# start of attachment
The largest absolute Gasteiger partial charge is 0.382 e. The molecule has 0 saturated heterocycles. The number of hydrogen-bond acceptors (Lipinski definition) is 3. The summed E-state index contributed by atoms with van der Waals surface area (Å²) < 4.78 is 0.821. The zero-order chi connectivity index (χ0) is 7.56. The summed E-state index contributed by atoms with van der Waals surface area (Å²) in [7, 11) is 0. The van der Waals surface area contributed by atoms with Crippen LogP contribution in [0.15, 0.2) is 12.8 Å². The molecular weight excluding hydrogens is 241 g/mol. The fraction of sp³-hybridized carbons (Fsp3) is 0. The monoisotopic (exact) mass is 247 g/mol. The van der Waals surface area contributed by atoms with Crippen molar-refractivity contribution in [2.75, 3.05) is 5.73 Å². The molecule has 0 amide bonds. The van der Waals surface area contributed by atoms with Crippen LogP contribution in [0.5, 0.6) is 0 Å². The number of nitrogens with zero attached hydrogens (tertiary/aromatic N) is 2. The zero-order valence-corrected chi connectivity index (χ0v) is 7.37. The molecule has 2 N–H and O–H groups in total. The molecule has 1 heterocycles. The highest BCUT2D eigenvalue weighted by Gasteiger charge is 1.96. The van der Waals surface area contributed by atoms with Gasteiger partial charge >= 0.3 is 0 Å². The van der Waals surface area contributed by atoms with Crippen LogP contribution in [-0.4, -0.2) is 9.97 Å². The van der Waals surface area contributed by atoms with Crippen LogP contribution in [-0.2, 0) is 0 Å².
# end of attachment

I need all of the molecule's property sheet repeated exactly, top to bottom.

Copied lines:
The largest absolute Gasteiger partial charge is 0.382 e. The molecule has 0 saturated heterocycles. The number of hydrogen-bond acceptors (Lipinski definition) is 3. The summed E-state index contributed by atoms with van der Waals surface area (Å²) < 4.78 is 0.821. The zero-order chi connectivity index (χ0) is 7.56. The summed E-state index contributed by atoms with van der Waals surface area (Å²) in [7, 11) is 0. The van der Waals surface area contributed by atoms with Crippen LogP contribution in [0.15, 0.2) is 12.8 Å². The molecular weight excluding hydrogens is 241 g/mol. The fraction of sp³-hybridized carbons (Fsp3) is 0. The monoisotopic (exact) mass is 247 g/mol. The van der Waals surface area contributed by atoms with Crippen molar-refractivity contribution in [2.75, 3.05) is 5.73 Å². The molecule has 0 amide bonds. The van der Waals surface area contributed by atoms with Crippen LogP contribution in [0.5, 0.6) is 0 Å². The number of nitrogens with zero attached hydrogens (tertiary/aromatic N) is 2. The zero-order valence-corrected chi connectivity index (χ0v) is 7.37. The molecule has 2 N–H and O–H groups in total. The molecule has 1 heterocycles. The highest BCUT2D eigenvalue weighted by Gasteiger charge is 1.96. The van der Waals surface area contributed by atoms with Gasteiger partial charge >= 0.3 is 0 Å². The van der Waals surface area contributed by atoms with Crippen LogP contribution in [-0.4, -0.2) is 9.97 Å². The van der Waals surface area contributed by atoms with Crippen LogP contribution in [-0.2, 0) is 0 Å².